The original Nexus 7 was merely a bargain, a good-enough tablet at a great price. The new Nexus 7 is a downright steal. It's the best 7-inch tablet, period. Google has redefined budget tablet so that it no longer refers to cheap-feeling, sub-$200 devices. You can now grab a svelte, premium 7-inch tablet with a high-resolution screen, wireless charging, quad-core processor, and 2GB of RAM for a measly $229.
The revamped Nexus 7 is more than just the next stock Android gadget offering from Google. It's the company's re-do of what it should have done right the first time. The search (and maps, and mail, and...) giant, with its ginormous, seemingly all-inclusive Android ecosystem, has finally entered the premium tablet market.
Easier to hold, faster than ever
The first thing I noticed about the new Nexus 7 is that, despite sharing the same name as its predecessor, it's an entirely different product. The previous-generation Nexus 7 looks antiquated lying next to this shiny new toy.
The new Nexus 7 is easier to hold—the bezel is 3mm thinner on each side, so you can comfortably cradle it in one hand while using the other to grip the handrail on your train ride to work. One-handed use is much easier this time around, though I would have loved to see some sort of option to shift virtual buttons to the side of the screen where my thumb naturally falls. (LG's Optimus UI implements this functionality in the dialer application on the company's Optimus line of Android phones.)
Google ditched Nvidia's Tegra 3 processor this time around, in favor of Qualcomm's 1.5GHz Snapdragon S4 Pro. If the name sounds familiar, that's because this is the same processor that the LG-manufactured Nexus 4 handset contains, essentially making the new Nexus 7 a slightly bigger Nexus 4. The Nexus 7 certainly feels much faster than its predecessor. Games and apps launch quickly and multitasking between the Home screen and Google Now is a cinch. I noticed some stuttering on relatively simple tasks like posting a photo to Facebook from the image gallery—but that could be the fault of the apps themselves.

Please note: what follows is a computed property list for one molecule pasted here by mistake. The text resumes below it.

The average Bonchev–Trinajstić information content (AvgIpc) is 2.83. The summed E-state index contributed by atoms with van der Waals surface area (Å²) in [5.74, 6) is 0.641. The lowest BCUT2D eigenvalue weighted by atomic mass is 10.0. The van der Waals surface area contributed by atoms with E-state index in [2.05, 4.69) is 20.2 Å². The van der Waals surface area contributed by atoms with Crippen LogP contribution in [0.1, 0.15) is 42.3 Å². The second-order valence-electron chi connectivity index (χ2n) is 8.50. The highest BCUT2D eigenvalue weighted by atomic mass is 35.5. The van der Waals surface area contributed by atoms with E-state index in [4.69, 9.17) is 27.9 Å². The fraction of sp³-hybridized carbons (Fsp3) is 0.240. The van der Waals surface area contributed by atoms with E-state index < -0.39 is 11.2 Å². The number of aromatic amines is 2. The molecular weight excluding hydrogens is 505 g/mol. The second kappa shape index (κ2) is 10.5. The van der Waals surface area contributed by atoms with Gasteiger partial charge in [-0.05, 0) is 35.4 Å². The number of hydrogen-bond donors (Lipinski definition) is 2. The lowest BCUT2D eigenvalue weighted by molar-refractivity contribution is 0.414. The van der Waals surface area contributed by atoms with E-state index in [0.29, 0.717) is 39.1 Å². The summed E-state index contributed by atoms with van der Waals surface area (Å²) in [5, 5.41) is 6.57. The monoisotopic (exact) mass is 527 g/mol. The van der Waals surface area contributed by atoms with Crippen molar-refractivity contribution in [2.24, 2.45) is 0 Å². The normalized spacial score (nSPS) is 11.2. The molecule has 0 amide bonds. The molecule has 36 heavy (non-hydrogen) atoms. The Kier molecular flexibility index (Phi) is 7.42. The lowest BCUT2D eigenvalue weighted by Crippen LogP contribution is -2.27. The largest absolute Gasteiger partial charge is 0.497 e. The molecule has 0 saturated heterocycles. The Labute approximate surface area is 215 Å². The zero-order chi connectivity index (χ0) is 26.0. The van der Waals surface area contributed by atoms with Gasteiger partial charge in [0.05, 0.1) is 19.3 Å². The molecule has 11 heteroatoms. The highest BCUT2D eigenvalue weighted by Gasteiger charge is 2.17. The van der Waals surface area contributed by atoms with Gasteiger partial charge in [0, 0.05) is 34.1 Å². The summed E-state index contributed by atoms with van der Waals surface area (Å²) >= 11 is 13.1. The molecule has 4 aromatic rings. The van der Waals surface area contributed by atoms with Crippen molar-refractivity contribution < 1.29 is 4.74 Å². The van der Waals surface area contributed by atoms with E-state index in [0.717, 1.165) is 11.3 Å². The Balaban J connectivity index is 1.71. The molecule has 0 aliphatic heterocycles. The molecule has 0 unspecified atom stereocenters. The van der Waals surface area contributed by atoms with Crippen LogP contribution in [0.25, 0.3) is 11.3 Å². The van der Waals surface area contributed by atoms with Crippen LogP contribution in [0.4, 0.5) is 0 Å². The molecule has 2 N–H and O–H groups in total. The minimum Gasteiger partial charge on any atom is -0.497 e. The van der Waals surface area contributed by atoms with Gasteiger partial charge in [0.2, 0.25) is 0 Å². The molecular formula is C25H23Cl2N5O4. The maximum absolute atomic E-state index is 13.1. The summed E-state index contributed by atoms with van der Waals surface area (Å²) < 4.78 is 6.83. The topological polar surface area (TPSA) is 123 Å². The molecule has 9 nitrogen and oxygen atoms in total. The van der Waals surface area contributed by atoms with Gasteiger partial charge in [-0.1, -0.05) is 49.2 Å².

Google posits that its newly revamped Nexus 7 can support up to 9 hours of continuous use away from a charger. In our own battery tests, the Nexus 7 lasted 8 hours, 47 minutes on a single charge while repeatedly playing back a locally stored, high-definition video. That's a bit less than what Google advertises, and much less than the 10 hours, 12 minutes that last year's Nexus 7 managed. Perhaps the difference is due to the bigger battery pack and lower-resolution screen on last year's model. Though the Nexus 7's battery life results are average for a tablet of its size, direct comparisons are difficult, as the iPad mini and the 7-inch Kindle Fire HD don't have high-resolution screens.
Sign up for Computerworld eNewsletters.